A key difference is both movies’ take on the Force. While Rogue One is the first movie in the series without a Jedi as the protagonist , the concept of an energy field that binds the galaxy together itself is hardly absent. Darth Vader himself has a key role that sees him take out his lightsaber and use his powers to brutally dispatch rebel soldiers. The mother of protagonist Jyn Erso, urges her daughter to “trust the Force”. And though Chirrut Îmwe and Baze Malbus, monks from the order of the Guardians of the Whills, have no access to its powers, they still worship the Force religiously. It is they who repeat the movie’s more memorable line, “I am one with the Force and the Force is with me”.
Solo goes two hours without even mentioning the Force (Darth Maul, in a cameo appearance does use it, but more on that later), and this is felt throughout the movie’s morality. The world of Solo is one of chance and self-interest. As a certain smuggler once said, “No mystical field controls my destiny.” No higher power is there to impose a system of values on these characters. This, more so than the movie’s plot and photography, truly takes it into the amoral realm of a western and a heist movie.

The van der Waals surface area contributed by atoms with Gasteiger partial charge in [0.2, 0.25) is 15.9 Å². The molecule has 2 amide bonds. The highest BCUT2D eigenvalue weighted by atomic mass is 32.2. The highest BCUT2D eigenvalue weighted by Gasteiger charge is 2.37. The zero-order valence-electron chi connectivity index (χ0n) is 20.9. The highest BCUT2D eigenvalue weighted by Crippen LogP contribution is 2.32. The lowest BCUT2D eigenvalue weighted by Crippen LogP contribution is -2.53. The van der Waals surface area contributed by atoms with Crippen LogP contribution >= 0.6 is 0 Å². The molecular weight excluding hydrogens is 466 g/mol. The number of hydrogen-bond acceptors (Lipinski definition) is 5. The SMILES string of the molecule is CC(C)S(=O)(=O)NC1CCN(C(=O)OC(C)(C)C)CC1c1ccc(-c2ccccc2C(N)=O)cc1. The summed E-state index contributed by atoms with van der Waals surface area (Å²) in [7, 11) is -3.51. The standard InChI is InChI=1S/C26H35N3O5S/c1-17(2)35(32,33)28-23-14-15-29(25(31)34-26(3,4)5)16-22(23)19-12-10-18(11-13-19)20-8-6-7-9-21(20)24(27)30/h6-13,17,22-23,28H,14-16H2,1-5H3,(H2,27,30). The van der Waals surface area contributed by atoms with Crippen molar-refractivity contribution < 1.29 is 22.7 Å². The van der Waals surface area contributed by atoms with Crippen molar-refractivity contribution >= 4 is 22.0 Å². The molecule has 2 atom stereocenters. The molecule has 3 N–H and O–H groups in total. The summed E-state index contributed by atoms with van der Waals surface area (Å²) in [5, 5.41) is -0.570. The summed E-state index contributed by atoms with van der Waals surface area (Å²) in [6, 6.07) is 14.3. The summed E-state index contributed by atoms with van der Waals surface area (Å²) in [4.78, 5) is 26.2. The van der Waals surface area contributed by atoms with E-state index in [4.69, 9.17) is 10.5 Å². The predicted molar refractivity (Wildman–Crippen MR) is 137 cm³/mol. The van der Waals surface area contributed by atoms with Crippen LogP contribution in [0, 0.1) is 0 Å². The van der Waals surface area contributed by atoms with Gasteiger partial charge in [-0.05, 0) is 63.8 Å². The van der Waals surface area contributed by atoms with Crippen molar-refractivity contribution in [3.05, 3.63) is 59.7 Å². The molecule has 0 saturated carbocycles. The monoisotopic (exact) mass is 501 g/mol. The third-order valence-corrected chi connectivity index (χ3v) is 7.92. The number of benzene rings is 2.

Loyalties are good only for a while, a way for their mercenary characters to obtain the material rewards they want. The movie’s two opposing “factions” are the criminal syndicate Crimson Dawn, represented by Dryden Vos, and the rebellion-sympathizing pirates led by Enfys Nest. Han’s crew falls somewhere in between, torn between both sides and their own disparate interests. Solo is not the first Star Wars movie to show characters who are capable of betrayal or are motivated by self-interest. But Lando Calrissian from The Empire Strikes Back and DJ from The Last Jedi are there to show that not all fall squarely within the categories of good and evil. In Solo, moral ambiguity is not the exception, but the rule.